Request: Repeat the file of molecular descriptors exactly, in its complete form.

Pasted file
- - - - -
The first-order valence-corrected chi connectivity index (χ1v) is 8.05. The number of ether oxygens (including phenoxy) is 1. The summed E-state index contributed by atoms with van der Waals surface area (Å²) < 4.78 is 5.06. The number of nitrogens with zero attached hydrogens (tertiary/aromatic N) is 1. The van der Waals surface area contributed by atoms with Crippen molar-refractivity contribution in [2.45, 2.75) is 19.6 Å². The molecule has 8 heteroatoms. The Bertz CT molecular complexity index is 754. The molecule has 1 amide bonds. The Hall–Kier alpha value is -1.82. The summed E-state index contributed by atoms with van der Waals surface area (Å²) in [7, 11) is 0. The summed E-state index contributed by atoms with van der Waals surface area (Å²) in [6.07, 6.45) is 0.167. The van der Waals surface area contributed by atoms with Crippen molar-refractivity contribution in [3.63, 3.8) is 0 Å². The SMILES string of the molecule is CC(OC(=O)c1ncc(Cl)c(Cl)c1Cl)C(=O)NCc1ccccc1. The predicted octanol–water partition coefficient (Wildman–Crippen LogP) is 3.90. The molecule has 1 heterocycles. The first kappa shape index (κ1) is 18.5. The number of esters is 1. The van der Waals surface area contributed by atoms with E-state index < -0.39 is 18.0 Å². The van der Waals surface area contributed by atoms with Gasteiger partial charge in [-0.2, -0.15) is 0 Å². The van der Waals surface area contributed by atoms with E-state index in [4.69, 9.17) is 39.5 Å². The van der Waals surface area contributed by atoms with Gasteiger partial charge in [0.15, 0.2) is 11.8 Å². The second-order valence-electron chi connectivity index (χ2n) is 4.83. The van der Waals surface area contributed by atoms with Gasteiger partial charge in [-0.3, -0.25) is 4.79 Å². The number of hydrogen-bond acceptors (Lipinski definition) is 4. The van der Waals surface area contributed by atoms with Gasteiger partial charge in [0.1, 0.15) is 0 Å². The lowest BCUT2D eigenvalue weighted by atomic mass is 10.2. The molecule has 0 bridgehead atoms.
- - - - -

The first-order valence-corrected chi connectivity index (χ1v) is 8.05. The number of ether oxygens (including phenoxy) is 1. The summed E-state index contributed by atoms with van der Waals surface area (Å²) < 4.78 is 5.06. The number of nitrogens with zero attached hydrogens (tertiary/aromatic N) is 1. The van der Waals surface area contributed by atoms with Crippen molar-refractivity contribution in [2.45, 2.75) is 19.6 Å². The molecule has 8 heteroatoms. The Bertz CT molecular complexity index is 754. The molecule has 1 amide bonds. The Hall–Kier alpha value is -1.82. The summed E-state index contributed by atoms with van der Waals surface area (Å²) in [7, 11) is 0. The summed E-state index contributed by atoms with van der Waals surface area (Å²) in [6.07, 6.45) is 0.167. The van der Waals surface area contributed by atoms with Crippen molar-refractivity contribution in [3.63, 3.8) is 0 Å². The SMILES string of the molecule is CC(OC(=O)c1ncc(Cl)c(Cl)c1Cl)C(=O)NCc1ccccc1. The predicted octanol–water partition coefficient (Wildman–Crippen LogP) is 3.90. The molecule has 1 heterocycles. The first kappa shape index (κ1) is 18.5. The number of esters is 1. The van der Waals surface area contributed by atoms with E-state index < -0.39 is 18.0 Å². The van der Waals surface area contributed by atoms with Gasteiger partial charge in [-0.2, -0.15) is 0 Å². The van der Waals surface area contributed by atoms with E-state index in [4.69, 9.17) is 39.5 Å². The van der Waals surface area contributed by atoms with Gasteiger partial charge in [0.15, 0.2) is 11.8 Å². The second-order valence-electron chi connectivity index (χ2n) is 4.83. The van der Waals surface area contributed by atoms with Gasteiger partial charge in [-0.3, -0.25) is 4.79 Å². The number of hydrogen-bond acceptors (Lipinski definition) is 4. The van der Waals surface area contributed by atoms with Gasteiger partial charge in [0.1, 0.15) is 0 Å². The lowest BCUT2D eigenvalue weighted by atomic mass is 10.2. The molecule has 0 bridgehead atoms.